It's at this moment that the trio is interrupted by a visitor to Dragonstone: Melisandre, the Red Woman. It's been a little while since we last heard from Melisandre, as Jon Snow banished her from the north last season after he learned of the crimes she committed while serving Stannis Baratheon. She looks no worse for that banishment standing in front of Daenerys, and indeed, she seems to be one of the few people in Westeros who's thinking clearly.

Melisandre warns Daenerys that the Long Night is coming. She thinks that Daenerys will have a role to play in defending Westeros from the White Walker invasion, along with Jon Snow. Tyrion is understandably surprised to learn that Jon has become the King in the North and vouches for his character when Melisandre urges Daenerys to send for him. Convinced that Jon Snow is someone she should meet, Daenerys tells Tyrion to send for him so that he can come to Dragonstone and "bend the knee."

Wasting little time moving the plot forward, the very next scene puts us in Winterfell with Jon, Sansa, and Davos. Jon has already received Tyrion's raven, and weighs the invitation to go meet Daenerys with Davos and Sansa. Sansa thinks that this could be a trap, and given how the Starks' numbers have dwindled since the beginning of the show, she's right to worry. Davos similarly thinks it's too risky for Jon himself to go, but also points out that Daenerys could be a helpful ally to have in the fight against the White Walkers. The North has too few people to fight should the White Walkers make it past the Wall, and aside from that, Daenerys's three fire-breathing dragons would be a massive help.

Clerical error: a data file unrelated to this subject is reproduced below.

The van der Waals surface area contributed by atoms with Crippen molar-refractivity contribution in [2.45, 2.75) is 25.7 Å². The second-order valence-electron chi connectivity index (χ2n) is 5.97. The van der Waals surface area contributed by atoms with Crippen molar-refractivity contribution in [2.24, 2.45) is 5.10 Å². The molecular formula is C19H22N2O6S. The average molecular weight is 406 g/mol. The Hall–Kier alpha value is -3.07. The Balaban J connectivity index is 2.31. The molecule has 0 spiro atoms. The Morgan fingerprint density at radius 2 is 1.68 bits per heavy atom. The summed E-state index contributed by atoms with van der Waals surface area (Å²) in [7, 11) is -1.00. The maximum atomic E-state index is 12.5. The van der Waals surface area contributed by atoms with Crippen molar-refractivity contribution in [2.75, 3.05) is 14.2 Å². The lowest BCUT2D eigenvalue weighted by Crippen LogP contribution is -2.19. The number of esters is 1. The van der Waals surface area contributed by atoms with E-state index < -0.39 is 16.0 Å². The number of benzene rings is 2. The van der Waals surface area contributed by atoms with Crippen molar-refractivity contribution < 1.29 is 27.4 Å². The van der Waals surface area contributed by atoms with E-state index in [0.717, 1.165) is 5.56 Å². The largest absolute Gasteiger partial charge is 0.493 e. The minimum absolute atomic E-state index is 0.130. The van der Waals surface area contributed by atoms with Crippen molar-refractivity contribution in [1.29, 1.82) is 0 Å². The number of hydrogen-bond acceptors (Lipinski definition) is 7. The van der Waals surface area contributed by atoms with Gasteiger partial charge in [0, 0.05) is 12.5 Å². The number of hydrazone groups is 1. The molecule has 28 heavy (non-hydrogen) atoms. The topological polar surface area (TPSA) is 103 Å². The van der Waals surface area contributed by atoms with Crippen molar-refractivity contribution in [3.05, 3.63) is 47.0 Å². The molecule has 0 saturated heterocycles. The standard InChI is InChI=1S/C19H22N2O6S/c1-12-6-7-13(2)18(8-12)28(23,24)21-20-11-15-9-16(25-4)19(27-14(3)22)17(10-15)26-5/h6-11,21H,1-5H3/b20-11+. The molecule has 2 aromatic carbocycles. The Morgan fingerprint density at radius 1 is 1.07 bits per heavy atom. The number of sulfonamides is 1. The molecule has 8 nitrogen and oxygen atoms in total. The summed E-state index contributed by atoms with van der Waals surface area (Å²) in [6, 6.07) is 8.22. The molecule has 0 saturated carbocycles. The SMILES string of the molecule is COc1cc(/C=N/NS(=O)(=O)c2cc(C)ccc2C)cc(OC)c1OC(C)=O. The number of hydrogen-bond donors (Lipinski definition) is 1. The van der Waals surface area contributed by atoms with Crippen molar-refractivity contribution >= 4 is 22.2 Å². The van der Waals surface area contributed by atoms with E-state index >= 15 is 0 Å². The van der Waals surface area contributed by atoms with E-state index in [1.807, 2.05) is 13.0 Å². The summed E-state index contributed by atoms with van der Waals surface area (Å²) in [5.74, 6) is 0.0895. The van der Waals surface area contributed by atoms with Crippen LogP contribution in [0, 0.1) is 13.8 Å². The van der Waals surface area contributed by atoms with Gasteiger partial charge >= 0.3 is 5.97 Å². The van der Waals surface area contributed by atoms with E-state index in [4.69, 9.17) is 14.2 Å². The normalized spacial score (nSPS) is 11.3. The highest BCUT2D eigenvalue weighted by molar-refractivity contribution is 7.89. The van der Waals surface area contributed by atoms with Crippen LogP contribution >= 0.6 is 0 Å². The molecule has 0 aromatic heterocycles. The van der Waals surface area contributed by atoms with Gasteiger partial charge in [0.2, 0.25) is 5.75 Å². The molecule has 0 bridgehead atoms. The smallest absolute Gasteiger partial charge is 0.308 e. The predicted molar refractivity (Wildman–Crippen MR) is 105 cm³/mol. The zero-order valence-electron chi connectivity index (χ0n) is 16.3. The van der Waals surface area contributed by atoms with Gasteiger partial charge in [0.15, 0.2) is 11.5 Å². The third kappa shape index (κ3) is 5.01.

Jon thinks on whether or not he should answer Tyrion's call until a second raven arrives, this one from the Citadel. It's bearing the message Sam sent in the season premiere, which tells Jon of the massive supply of dragonglass sitting beneath Dragonstone. With an open invitation to visit the castle, Jon sees this as an opportunity to secure the dragonglass weapons his army needs to defeat the White Walkers.

Despite protest from the lords of the north – who trust neither a Targaryen nor a Lannister to be genuine in their requests – Jon announces that he will leave Winterfell and ride to Dragonstone with Davos at his side. When Sansa states her belief that Jon is abandoning his kingdom and his people, he announces to everyone that he's leaving her in charge while he's away. Winterfell, then, will still have a Stark sitting on the throne while Jon Snow makes this critical trip.